News you may have missed #0077

  • US Army documents reveal Mexican military’s role in massacre. Newly declassified documents from the US Defense Intelligence Agency describe the Mexican Army’s role in backing paramilitary groups in Chiapas at the time of the Acteal massacre. The massacre involved the killing of 45 people attending a prayer meeting of Roman Catholic indigenous townspeople, including a number of children and pregnant women, who were members of the pacifist group Las Abejas (“The Bees”).
  • Tamils in the UK continue fundraising despite spy fears. Members of the Tamil community in Oxford, England, have vowed to continue fundraising despite fears that the Sri Lankan government is spying on them.
  • Major purge at Bulgarian intelligence agency. More key officials of Bulgaria’s State National Security Agency (DANS) have submitted their resignations after its director, Petko Sertov, was recently replaced. Sertov was allegedly axed because Bulgaria’s “American partners were said to have lost faith” in him.

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News you may have missed #0060

  • Ex-FBI translator tests US Justice Department again. Former FBI translator Sibel Edmonds has spent seven years trying to get a court to hear her allegations that Turkish intelligence agents had penetrated her unit, the State Department, the Pentagon and Congress. This weekend she’s going to try again.
  • Bulgaria appoints new National Security Agency director. Tsvetelin Yovchev is the new head of the State National Security Agency (DANS). The Agency’s previous director, Petko Sertov, recently handed his resignation, allegedly after Bulgaria’s “American partners were said to have lost faith” in him. He will now serve as Bulgaria’s general consul in Thessaloniki, northern Greece.
  • US paper sees power struggle inside Iranian intelligence. The Washington Times claims the recent firing of intelligence minister Gholam-Hossein Mohseni-Ejei, two other Ali Khamenei loyalists and nearly 20 other high-ranking officials, has weakened Khamenei’s hold over the Iranian intelligence ministry and has strengthened the power of the Islamic Revolutionary Guards.

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News you may have missed #0054

  • Stasi files reveal covert war against Western musicians. Files kept by the former East German secret police indicate that they were worried about rock concerts held within listening distance of East Berlin neighborhoods by Michael Jackson, Pink Floyd and Bruce Springsteen, among others.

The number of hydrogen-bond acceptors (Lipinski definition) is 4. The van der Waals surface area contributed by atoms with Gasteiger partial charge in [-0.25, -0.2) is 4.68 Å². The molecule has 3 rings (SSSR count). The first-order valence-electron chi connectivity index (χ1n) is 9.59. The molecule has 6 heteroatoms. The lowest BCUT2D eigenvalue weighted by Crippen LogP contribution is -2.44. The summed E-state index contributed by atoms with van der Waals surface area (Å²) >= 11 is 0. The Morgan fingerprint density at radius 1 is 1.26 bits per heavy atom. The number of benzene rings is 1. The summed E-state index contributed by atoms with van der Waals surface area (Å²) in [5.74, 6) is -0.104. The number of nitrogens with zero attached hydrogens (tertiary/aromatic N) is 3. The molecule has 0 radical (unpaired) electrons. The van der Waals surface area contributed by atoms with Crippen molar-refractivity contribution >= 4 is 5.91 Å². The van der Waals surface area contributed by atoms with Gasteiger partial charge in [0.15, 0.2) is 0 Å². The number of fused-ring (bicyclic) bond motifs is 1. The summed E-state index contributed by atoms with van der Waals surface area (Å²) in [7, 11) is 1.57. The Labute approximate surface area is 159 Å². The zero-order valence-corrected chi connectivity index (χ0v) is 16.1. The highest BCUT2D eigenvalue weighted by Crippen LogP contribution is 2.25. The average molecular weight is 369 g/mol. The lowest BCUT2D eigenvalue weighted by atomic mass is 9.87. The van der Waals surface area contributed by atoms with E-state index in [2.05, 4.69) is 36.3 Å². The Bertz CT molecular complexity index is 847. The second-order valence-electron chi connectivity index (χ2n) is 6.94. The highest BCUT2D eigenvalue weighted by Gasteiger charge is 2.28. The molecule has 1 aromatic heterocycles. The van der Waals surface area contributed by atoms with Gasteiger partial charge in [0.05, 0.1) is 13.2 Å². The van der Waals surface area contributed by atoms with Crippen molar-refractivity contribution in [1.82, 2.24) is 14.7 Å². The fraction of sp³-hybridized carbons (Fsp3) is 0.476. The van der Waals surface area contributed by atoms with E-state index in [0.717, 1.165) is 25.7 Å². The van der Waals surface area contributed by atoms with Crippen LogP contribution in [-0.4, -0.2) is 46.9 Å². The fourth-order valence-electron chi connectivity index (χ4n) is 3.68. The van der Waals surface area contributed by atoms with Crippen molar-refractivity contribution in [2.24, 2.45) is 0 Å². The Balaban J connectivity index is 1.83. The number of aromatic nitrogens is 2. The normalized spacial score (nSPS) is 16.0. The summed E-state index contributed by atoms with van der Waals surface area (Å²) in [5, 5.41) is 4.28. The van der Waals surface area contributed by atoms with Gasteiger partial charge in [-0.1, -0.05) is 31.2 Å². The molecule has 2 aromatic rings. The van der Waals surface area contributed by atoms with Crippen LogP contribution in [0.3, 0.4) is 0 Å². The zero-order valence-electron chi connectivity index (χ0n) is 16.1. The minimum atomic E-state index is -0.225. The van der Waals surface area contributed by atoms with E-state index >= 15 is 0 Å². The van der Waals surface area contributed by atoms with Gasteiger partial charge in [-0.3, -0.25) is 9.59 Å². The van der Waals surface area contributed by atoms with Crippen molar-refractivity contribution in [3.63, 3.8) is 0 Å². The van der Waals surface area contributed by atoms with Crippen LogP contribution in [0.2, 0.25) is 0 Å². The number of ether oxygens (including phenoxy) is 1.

• Greece arrests Muslim minority member for ‘spy photos’. The man was arrested last weekend on charges of spying for Turkey, following the confiscation of hundreds of photographs from his home, most of which depict Greek military facilities. Greece’s State Intelligence Service (EYP) had been monitoring his activities for nearly a year.
  • Head of Bulgaria’s national security agency resigns. Petko Sertov, director of Bulgaria’s State Agency for National Security (DANS) has handed his resignation, allegedly after Bulgaria’s “American partners were said to have lost faith” in him.

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News you may have missed #0011

  • Honduran coup a blow for Latin American leftist alliance. The Honduran coup is seen as a “regional test” for Washington’s post-Bush influence in Latin America, as Venezuelan President Hugo Chavez appears to be losing a political ally with the military ouster of Honduran President Manuel Zelaya. Interestingly, Zelaya took control of foreign-owned oil storage terminals in Honduras in 2007, thus effectively sidelining the traditional control of Honduran oil imports by Exxon Mobil and Chevron. 
  • Bulgaria chief spy’s car raided by thieves. The thieves apparently knew the car belonged to Petko Sertov, director of Bulgaria’s State National Security Agency (DANS), “since they managed to unlock it with a special key”. Note that the car was equipped with specially authorized fake license plates designed to prevent identification of the car’s owner. 
  • FBI refuses to reveal contents of wiretap gag order. The FBI had been ordered by a US federal court to justify the gag order it had placed on the telecommunication service provider (TSP) of “John Doe” in the Doe v. Holder. The FBI has now cooperated by justifying the gag order, but it’s done so in secret, because it maintains that revealing the TSP’s identity would result in various harms.